underway that might resolve the case. Id. Jury
selection was continued; the parties then met to work out the
material terms of a plea agreement. After more negotiations,
the parties appeared before the court in chambers and
confirmed that an agreement had been reached. Id. at
1198. The court set a hearing for later the same day and
continued the trial. Id. At that hearing, however,
the government informed the court that there might be an
"impasse." Id. The government later filed
a notice of withdrawal of all plea offers previously
Mower defendant filed a motion not to enforce the
plea agreement, but to have the court hear the plea to which
both parties had orally agreed. Mower, 110 F.Supp.3d
at 1198. The court, in examining these issues, looked to both
constitutional and contractual principles, but focused on the
contractual side of the plea negotiation process as "the
defense [did] not bring this motion claiming there were
constitutional violations . ..." Id. The court
noted that a contract is enforceable where there is a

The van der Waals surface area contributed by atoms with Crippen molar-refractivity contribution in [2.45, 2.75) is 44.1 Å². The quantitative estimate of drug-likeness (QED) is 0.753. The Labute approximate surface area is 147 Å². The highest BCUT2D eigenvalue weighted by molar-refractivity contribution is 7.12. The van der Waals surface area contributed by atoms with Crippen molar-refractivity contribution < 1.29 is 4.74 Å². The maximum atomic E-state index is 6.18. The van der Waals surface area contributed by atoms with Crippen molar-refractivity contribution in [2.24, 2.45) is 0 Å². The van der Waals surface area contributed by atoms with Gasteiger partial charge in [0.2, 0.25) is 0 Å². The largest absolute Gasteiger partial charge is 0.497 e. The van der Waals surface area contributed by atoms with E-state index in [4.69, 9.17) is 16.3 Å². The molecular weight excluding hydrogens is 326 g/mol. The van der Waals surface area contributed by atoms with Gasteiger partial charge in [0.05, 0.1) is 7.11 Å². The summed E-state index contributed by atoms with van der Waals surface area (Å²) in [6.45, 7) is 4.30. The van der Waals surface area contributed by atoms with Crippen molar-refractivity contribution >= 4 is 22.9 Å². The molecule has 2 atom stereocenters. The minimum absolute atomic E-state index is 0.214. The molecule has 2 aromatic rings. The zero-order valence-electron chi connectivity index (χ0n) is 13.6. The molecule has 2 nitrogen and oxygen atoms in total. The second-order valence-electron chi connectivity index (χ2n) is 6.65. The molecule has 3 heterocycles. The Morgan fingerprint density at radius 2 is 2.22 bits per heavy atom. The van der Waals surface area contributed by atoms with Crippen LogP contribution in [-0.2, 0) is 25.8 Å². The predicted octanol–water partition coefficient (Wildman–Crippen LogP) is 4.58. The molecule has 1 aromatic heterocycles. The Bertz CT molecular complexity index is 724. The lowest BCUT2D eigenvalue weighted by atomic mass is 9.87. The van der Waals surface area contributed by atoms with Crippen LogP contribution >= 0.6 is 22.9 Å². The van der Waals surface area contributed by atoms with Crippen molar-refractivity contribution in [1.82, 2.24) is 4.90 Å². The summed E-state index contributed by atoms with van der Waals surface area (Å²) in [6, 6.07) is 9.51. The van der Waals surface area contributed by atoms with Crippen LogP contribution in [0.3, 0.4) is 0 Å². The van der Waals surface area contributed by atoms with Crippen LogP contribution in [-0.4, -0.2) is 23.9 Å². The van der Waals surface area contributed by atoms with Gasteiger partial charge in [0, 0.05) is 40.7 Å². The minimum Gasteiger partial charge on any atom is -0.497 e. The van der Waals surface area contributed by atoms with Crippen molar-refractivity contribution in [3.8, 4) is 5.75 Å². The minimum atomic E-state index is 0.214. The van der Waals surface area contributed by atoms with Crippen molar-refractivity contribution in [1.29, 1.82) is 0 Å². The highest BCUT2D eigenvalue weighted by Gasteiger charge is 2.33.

"meeting of the minds" on at least the
"essential terms" of the contract. Id. at
1199-1200. In discussing authority cited by the government
stating that plea agreements are only enforceable upon court
approval, the court deemed both Norris and
Ocanas to no longer be good law, as the reasoning of
both had been "subverted" by Hyde (see
above). Id. at 1200. The court then granted the
defendant's motion, ruling that the act of meeting in
front of the judge and "shaking hands" was
"tantamount to the judge accepting a plea in
Mower's analysis of contract principles bears
weight here; nevertheless, significant factual dscrepancies
distinguish Mower from the situation at hand.
Mower's parties had presented their agreement to
the court; the judge had witnessed them shake hands upon the
conclusion of negotiations. 110 F.Supp.3d at 1197.
Mower's ruling was born largely from the
court's conclusion that public policy "should not
allow the government to withdraw the deal after an agreement
had been reached and represented to the court to be final
with only the 'tweaking of a couple sentences' left
to be done." Id. at 1202. As it turns out, the
language of the ...